This is sad. Trainspotters get a worse press than terrorists or rapists yet they are one of the few rebellious groups left. Think I'm joking - well who are today's' rebels ? Society prefers people to be docile consumers who'll live their lives vicariously though passive hobbies like watching television or football. At best we are allowed to go an buy stuff that has been approved by the media. If it doesn't make money for someone then society and the Government want it to stop.
Monday, September 08, 2008
This kit is a now discontinued Billings Kadet. It came to me with some MacGregor radio control gear in an eBay auction. I wanted the radio for a vintage boat project and thought I'd sell the kit on eventually. When it arrived though I decided that the model looked so nice I'd hang on and build it myself.
Now I know I've just said no to more second hand kits of dubious parentage but I don't think this refers to Billings. I know their kits can be entertaining to build - the African Queen isn't quite as simple as you'd think for example - but generally they are some of the better ones. This model is apparently even suitable for beginners, which should be even better news for my chances of getting it on the water !
Sunday, September 07, 2008
You see there was a problem with the "kit". Namely, it was rubbish.
Putting the stand together, I noticed that the hull was not symmetrical along it's axis. Possibly this might have just been down to the flexibility of the vac-formed plastic and if I put a deck on I could pull one side in a bit making it look OK.
So I started trying to work out the deck. But I couldn't. You see the "plans" were, on investigation, little more use than doodles. Across the stern, they were the same as the hull. Along the length, they were a lot too short. And the lines along the sides didn't look like either half of the hull.
The side view made things worse. This was even shorter and also showed the deck should rise toward the bow - but by how much ? With the proportions being out there was no datum to work with. The superstructure didn't match what I had either, but at least it looked like the photos, sort of anyway.
What I need for this boat is a proper plan. If I could get one of those I could make up some bulkheads which would allow me to work out the rise of the deck and incorporate the camber that I'd seen on the other pictures of boats I'd found. But if I did that there was little chance that the plan based bulkheads would fit the hull I had.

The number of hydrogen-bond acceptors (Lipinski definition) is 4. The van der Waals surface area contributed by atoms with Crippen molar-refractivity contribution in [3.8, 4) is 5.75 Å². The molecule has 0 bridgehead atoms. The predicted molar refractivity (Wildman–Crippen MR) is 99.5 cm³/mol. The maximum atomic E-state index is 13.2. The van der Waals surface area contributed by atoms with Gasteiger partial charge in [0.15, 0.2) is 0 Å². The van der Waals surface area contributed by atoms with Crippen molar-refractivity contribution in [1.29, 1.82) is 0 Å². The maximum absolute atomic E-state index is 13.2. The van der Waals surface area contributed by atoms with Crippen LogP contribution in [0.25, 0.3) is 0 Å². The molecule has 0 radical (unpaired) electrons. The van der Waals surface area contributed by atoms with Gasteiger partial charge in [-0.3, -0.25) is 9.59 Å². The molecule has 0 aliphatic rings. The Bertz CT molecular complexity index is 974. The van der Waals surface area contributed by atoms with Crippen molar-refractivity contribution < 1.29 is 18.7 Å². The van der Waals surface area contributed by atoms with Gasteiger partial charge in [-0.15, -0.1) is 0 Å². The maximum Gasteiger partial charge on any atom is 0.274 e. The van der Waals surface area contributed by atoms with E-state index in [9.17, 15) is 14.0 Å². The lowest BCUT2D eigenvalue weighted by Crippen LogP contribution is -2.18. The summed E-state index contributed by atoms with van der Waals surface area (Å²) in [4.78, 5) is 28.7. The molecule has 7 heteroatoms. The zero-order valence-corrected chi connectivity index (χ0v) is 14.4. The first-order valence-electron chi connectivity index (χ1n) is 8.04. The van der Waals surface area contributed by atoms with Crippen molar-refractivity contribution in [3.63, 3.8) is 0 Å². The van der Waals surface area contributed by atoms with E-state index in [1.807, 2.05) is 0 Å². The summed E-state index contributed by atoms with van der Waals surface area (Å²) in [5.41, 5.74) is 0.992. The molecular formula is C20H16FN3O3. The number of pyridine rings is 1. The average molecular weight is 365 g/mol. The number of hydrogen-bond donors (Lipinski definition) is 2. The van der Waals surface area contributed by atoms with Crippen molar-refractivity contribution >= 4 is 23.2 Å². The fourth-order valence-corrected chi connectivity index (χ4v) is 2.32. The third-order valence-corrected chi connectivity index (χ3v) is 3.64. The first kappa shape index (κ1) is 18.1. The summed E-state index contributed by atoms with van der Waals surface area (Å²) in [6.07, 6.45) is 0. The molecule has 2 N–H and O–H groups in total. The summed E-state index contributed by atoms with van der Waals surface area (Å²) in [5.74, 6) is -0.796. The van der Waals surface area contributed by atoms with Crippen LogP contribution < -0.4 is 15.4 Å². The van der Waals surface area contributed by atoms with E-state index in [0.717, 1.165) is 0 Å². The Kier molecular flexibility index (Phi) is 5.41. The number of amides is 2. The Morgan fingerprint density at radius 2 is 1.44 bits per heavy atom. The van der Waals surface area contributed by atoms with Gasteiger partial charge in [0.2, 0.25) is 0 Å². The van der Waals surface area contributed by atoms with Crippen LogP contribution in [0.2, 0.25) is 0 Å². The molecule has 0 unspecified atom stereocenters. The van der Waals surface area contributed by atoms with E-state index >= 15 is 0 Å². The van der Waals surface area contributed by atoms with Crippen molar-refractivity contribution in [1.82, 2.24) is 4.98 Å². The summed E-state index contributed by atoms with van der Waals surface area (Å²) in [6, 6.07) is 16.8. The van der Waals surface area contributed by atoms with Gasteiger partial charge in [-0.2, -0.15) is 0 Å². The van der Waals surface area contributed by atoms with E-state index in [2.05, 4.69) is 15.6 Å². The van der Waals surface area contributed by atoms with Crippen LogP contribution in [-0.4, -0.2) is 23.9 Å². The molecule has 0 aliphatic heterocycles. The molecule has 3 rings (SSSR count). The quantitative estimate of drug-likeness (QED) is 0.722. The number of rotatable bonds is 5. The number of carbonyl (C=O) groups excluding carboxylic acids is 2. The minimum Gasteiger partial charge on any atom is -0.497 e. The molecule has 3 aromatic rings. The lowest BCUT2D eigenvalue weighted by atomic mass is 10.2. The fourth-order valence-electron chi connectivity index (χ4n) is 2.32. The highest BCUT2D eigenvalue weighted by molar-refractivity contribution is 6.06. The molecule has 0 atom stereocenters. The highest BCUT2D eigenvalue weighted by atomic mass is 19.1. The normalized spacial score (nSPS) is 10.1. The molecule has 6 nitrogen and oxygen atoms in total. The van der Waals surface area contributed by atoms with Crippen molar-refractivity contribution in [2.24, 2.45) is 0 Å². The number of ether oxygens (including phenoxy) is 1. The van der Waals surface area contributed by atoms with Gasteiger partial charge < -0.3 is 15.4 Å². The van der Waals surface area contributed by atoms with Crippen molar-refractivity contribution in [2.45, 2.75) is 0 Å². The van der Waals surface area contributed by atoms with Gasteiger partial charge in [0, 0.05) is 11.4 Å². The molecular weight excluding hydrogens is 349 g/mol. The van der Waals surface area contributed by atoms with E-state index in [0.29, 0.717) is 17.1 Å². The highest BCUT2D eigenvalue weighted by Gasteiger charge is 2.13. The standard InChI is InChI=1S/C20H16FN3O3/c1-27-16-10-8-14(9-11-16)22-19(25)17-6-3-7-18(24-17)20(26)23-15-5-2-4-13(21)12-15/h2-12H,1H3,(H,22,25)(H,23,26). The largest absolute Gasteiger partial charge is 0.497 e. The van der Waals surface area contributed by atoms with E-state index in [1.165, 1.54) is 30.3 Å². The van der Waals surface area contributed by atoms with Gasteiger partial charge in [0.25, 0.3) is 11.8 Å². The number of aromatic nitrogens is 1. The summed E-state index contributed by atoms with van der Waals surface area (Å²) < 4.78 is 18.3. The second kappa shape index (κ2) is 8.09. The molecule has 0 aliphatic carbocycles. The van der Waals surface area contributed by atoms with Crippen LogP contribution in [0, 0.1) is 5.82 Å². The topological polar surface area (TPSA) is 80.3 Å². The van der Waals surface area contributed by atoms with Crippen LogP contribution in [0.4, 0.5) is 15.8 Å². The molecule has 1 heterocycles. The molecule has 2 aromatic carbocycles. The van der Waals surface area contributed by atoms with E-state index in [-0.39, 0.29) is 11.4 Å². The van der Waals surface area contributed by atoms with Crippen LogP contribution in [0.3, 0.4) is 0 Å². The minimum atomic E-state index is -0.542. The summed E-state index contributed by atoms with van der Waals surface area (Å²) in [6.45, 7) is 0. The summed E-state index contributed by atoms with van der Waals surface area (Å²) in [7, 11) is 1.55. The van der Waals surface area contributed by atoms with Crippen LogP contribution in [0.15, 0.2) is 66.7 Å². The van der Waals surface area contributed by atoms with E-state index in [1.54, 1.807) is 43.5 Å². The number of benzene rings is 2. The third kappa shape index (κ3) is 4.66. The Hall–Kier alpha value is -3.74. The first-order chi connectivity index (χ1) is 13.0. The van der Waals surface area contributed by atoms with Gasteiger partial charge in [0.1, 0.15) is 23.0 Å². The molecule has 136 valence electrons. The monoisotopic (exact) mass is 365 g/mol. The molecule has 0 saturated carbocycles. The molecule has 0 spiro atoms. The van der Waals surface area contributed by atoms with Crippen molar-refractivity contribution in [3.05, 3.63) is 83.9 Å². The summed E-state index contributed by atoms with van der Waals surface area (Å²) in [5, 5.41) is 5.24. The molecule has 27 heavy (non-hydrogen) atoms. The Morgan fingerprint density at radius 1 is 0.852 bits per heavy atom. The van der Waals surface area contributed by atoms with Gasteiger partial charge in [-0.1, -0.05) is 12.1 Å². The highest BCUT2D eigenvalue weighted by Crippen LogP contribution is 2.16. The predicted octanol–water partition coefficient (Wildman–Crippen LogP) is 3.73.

At this point it became all too painfully obvious why the model hadn't been built. If I could get the information, scratchbuilding would be a whole lot easier for the quality of model I wanted. The best this thing would be good for is a bath time toy.
I did consider putting the boat back in the cupboard but to be honest I need the space more than a duff kit. eBay might have been an idea but how can you describe something you know to be junk accurately and sell it for enough to make it worth the effort ?
In the end I recovered the shafts and stuck the remains in the bin. All the bits I bought will be used on future projects so long term I've probably wasted less than a tenner in kit and plasticard. Perhaps that's worth it for a valuable lesson learned about buying old projects on a whim.
Which just leaves the Brede kit from the same maker. I've seen this made up and it can look nice. I also have a very detailed plan for the boat from the RNLI so I can make the bulkheads up to get the deck and hull shape right. What's the betting I flog the kit and scratchbuild the boat instead ?
It's finished. After a few little tweaks such as re-glazing a couple of windows and fitting the buffer-heads, the loco has been delivered.
It's a lovely kit and the result is a very handsome model. I think it looks better than the 3.5 and 4mm versions.
At Telford it attracted much favourable comment, although by the end of Saturday no-one had placed an order. Mind you this isn't uncommon with a new model that hasn't received any pre-publicity. The first time anyone knows about it is when they see it on a stand. At 100 quid plus motor, wheels and gears it's cheap for a O gauge loco but still not an impulse buy !
The show itself was quieter than normal and those walking around didn't seem to be staggering under the weight of their boxes as normal. Of course we are suffering from a "credit crunch", the BBC reports that croissants are up 47% - a precursor to the end of the world if ever there was one, so that may have affected things. More likely the last few days of heavy rain and floods have dissuaded people from travelling too far. By close of play at 5pm the hall still had to be emptied of modellers with no homes to go to !
Saturday, September 06, 2008
My name is Phil and I am addicted to buying tools.